We don’t even know as a nation how many people the police murder every year in this country. These are really basic things. When Prison Legal News started in 1990, there were a million people in prison. Today there are two-and-a-half million. To put this in perspective, on any given day in this country there’s around a million people that are working as guards, secretaries, prison doctors, whatever, there’s a million people drawing a paycheck whose livelihood and economic well-being directly depends on caging other people in this country. I’m not counting the police. I’m not counting the judges, the court workers, the companies that supply the razor wire, the companies that design the prisons, or the shareholders of the private prison companies. I’m just talking about the people who get a paycheck every week that is related to mass incarceration by directly caging people. You actually have a lot of people that are benefiting from the status quo.

And opposing them, on the other side, I think you’ve got maybe, I think it’s probably a stretch to say if there’s 200 people who do prisoner criminal justice reform on a full-time basis and our collective organizational budgets are probably under $30 or $40 million. We’re going up against a $90-billion-a-year industry with a million people feeding at that trough.

When you’re actually looking at conditions … confinement and stuff like that … on the criminal justice reform side it’s even smaller than that. Some of the modest successes that we’ve obtained, they’re not really successes. Because, for example, when a jail decides to ban all letter mail, and the Human Rights Defense Center sues them, and we win, we basically have just restored the status quo of going back to letter mail. We haven’t made any advances forward. We’re not on an offensive where we’re moving anything forward. All we’re doing is, at best, holding the line of repression a little bit at bay. And across the board, I would say that our success has been, we’ve won the occasional battle on things, and it’s just slowed the tide of repression in a few small areas. But, overall, I’d say it’s been a long battle and I’d say by any objective means of measurement we’re losing and losing badly.

A lot of people think that, against such a vast system that as individuals we’re powerless, and I don’t think that’s the case. There are a lot of things that individuals or small groups of individuals can do, and that’s stuff that I think is really critical.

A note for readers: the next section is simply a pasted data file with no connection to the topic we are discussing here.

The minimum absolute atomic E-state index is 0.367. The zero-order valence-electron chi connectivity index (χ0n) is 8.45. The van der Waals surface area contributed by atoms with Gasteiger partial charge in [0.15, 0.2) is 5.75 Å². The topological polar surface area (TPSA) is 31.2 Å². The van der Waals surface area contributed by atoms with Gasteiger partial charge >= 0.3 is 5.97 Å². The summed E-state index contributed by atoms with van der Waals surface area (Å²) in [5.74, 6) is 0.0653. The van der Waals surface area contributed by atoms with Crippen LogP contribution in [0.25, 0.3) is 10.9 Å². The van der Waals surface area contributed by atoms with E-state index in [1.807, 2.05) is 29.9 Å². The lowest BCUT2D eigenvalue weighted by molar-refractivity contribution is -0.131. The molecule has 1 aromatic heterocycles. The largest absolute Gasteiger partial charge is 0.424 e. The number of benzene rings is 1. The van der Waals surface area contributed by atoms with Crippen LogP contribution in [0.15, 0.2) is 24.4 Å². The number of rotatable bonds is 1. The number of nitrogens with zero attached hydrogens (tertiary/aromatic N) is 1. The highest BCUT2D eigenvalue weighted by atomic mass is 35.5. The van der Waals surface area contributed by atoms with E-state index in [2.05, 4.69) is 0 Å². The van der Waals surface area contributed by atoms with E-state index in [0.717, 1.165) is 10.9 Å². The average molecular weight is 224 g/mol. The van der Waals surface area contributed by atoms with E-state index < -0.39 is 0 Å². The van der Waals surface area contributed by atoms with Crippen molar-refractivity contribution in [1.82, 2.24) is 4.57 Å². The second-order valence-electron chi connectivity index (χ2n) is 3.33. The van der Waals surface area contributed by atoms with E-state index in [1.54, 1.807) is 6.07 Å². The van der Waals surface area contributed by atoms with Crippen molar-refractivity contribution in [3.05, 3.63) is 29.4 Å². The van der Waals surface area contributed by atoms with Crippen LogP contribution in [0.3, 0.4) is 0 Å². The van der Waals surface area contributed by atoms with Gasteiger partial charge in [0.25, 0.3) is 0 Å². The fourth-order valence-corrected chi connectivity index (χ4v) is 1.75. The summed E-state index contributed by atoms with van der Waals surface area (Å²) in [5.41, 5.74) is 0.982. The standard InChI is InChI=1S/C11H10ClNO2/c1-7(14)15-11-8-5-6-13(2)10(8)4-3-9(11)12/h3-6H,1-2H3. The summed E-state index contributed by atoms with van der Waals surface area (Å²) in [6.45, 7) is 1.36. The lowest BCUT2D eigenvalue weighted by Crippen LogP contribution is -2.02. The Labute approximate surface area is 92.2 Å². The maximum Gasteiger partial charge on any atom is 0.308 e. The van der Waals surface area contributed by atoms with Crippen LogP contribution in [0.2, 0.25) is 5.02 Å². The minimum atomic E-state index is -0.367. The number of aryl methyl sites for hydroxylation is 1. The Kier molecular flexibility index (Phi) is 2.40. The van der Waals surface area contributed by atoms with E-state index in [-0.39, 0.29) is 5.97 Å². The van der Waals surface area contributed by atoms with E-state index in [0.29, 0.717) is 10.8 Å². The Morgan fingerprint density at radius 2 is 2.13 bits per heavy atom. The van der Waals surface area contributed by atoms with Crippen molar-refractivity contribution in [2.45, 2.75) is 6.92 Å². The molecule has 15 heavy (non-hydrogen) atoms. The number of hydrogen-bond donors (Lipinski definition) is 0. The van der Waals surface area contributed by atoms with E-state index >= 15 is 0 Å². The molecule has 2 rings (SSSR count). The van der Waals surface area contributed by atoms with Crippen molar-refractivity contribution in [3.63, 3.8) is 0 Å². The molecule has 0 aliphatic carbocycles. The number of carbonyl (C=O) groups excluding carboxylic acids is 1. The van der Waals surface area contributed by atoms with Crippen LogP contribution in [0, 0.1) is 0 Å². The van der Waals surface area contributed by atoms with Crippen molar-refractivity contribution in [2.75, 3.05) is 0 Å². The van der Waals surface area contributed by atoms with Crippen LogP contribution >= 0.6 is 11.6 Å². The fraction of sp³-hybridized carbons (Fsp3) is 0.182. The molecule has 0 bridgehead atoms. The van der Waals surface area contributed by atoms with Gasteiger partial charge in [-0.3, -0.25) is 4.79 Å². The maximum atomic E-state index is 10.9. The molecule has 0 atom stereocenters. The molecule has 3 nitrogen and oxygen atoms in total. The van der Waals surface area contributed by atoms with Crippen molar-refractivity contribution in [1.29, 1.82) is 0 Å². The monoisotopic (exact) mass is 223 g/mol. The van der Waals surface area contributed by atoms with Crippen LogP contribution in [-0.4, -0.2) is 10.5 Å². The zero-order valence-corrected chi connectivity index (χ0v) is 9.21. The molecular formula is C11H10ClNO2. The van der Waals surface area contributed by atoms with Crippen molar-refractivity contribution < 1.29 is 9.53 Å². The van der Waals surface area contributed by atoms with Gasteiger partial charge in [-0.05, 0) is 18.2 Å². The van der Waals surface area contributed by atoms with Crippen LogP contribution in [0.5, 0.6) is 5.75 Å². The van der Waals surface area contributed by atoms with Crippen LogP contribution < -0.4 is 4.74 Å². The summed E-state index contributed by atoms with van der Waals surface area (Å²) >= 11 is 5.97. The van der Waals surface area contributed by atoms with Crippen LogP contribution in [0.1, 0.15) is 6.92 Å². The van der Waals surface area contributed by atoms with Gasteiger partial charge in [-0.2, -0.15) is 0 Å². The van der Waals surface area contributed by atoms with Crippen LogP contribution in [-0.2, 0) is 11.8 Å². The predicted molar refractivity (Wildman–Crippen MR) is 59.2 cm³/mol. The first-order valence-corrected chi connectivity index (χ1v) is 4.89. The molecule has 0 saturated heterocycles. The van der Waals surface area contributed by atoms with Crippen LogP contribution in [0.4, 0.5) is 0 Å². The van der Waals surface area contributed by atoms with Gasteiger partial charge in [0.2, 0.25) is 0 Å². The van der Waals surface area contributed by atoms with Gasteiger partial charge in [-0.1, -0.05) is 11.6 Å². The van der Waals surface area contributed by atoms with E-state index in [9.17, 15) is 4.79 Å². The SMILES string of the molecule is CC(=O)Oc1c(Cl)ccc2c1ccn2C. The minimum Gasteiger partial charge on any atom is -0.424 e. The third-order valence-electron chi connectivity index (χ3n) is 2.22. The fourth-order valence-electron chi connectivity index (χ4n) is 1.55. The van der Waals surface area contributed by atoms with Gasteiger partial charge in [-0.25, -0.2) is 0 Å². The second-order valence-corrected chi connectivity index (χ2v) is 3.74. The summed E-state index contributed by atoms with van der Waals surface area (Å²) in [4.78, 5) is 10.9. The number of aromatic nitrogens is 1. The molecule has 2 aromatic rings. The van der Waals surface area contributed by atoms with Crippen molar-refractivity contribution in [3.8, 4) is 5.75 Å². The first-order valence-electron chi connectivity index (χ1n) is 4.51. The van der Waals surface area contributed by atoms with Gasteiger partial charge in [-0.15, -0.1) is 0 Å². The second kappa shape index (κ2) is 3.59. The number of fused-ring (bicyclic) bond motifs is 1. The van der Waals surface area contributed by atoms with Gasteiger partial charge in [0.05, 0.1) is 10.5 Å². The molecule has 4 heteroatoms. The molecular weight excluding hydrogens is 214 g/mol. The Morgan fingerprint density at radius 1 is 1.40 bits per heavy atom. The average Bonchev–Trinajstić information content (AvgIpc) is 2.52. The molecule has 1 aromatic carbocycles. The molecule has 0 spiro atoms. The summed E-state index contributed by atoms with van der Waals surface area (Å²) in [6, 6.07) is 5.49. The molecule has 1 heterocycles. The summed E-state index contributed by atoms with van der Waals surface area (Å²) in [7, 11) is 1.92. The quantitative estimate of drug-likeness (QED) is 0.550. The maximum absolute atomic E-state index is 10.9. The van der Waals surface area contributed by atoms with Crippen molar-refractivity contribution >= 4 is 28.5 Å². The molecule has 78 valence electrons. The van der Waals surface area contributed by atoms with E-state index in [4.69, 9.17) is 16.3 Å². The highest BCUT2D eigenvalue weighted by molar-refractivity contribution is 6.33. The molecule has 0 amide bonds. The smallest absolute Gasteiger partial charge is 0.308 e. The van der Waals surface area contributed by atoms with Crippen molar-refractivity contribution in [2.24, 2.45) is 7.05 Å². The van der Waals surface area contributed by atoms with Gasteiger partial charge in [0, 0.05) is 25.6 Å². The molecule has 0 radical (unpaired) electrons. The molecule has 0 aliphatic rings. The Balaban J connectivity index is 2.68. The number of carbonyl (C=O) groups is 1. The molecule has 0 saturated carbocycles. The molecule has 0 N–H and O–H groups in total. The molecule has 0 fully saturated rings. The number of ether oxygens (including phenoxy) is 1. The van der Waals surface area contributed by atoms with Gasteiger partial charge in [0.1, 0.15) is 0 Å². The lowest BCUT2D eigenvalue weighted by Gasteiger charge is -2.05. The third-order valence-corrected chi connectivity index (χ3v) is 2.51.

What do you think about the possibility of bridging the worlds between the criminal justice reform movements and the environmental movement to bring more people in?

I think that that’s one of the problems that we have is the fact that people see themselves as siloed. For example, when I was in prison at McNeil Island and I’d go to brush my teeth, and the water coming out of the faucet is brown, I didn’t really think of this as a criminal justice issue. This is really an environmental issue. I shouldn’t be having brown water coming out of the faucet. And likewise when I’m being trucked in chains to a prison in the middle of a clear-cut rain forest, I saw the tragedy that the rain forest was being cut down for the profit of Weyerhaeuser rather than the whole thing as a criminal justice issue.

One of the first problems is thinking that the issues are mutually exclusive because they’re not.

The United States doesn’t have a public health policy, but they have a mass incarceration policy. So people that are mentally ill can’t get treatment, but if, as a results of their mental illness they kill someone or they’re perpetually homeless, they’re going to go to prison. So prison is the solution to that.

When we look at these military bases that have been destroyed from decades of dumping diesel and jet fuel on the ground, spilling chemical weapons into the ground, and everything else, and then they convert those same military bases into prisons, I think this is very much an indictment of the military and their system of military basing. Likewise when prisons are being built on abandoned uranium mines or coal mines, I think that’s an indictment of our whole mining system and our resource extraction system in this country. It’s not just a criminal justice issue.

And I think that that’s one of the things that’s been largely unexplored and that no one has really dealt with in any type of systemic manner is the connection between mass incarceration and the environmental destruction.